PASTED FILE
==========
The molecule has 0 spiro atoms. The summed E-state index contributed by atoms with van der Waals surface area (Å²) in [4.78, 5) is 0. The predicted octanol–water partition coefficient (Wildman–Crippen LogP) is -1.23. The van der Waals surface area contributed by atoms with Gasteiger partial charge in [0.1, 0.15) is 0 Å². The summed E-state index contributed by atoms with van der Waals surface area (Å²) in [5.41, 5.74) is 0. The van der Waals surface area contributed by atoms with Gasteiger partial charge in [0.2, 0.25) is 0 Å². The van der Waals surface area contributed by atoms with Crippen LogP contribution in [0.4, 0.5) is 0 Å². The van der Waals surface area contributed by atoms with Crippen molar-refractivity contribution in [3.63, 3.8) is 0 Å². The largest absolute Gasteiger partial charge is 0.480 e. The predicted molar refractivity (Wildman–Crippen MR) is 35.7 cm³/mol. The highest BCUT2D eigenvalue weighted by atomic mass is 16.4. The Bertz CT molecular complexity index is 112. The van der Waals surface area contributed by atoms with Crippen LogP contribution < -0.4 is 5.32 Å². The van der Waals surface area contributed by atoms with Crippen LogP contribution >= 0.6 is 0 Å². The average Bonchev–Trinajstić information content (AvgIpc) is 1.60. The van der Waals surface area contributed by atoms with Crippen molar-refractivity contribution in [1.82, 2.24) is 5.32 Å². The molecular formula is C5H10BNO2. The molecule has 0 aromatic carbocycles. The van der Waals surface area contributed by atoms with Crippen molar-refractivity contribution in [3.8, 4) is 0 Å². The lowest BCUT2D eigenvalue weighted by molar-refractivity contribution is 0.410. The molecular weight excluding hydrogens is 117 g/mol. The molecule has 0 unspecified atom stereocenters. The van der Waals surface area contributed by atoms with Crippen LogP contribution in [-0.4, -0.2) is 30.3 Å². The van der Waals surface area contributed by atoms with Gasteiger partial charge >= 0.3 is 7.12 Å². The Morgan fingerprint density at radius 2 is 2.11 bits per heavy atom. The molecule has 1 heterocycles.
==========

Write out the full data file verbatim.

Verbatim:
The molecule has 0 spiro atoms. The summed E-state index contributed by atoms with van der Waals surface area (Å²) in [4.78, 5) is 0. The predicted octanol–water partition coefficient (Wildman–Crippen LogP) is -1.23. The van der Waals surface area contributed by atoms with Gasteiger partial charge in [0.1, 0.15) is 0 Å². The summed E-state index contributed by atoms with van der Waals surface area (Å²) in [5.41, 5.74) is 0. The van der Waals surface area contributed by atoms with Gasteiger partial charge in [0.2, 0.25) is 0 Å². The van der Waals surface area contributed by atoms with Crippen LogP contribution in [0.4, 0.5) is 0 Å². The van der Waals surface area contributed by atoms with Crippen molar-refractivity contribution in [3.63, 3.8) is 0 Å². The largest absolute Gasteiger partial charge is 0.480 e. The predicted molar refractivity (Wildman–Crippen MR) is 35.7 cm³/mol. The highest BCUT2D eigenvalue weighted by atomic mass is 16.4. The Bertz CT molecular complexity index is 112. The van der Waals surface area contributed by atoms with Crippen LogP contribution < -0.4 is 5.32 Å². The van der Waals surface area contributed by atoms with Crippen LogP contribution >= 0.6 is 0 Å². The average Bonchev–Trinajstić information content (AvgIpc) is 1.60. The van der Waals surface area contributed by atoms with Crippen molar-refractivity contribution in [1.82, 2.24) is 5.32 Å². The molecular formula is C5H10BNO2. The molecule has 0 aromatic carbocycles. The van der Waals surface area contributed by atoms with Crippen molar-refractivity contribution in [3.8, 4) is 0 Å². The lowest BCUT2D eigenvalue weighted by molar-refractivity contribution is 0.410. The molecular weight excluding hydrogens is 117 g/mol. The molecule has 0 unspecified atom stereocenters. The van der Waals surface area contributed by atoms with Crippen LogP contribution in [-0.4, -0.2) is 30.3 Å². The van der Waals surface area contributed by atoms with Gasteiger partial charge >= 0.3 is 7.12 Å². The Morgan fingerprint density at radius 2 is 2.11 bits per heavy atom. The molecule has 1 heterocycles.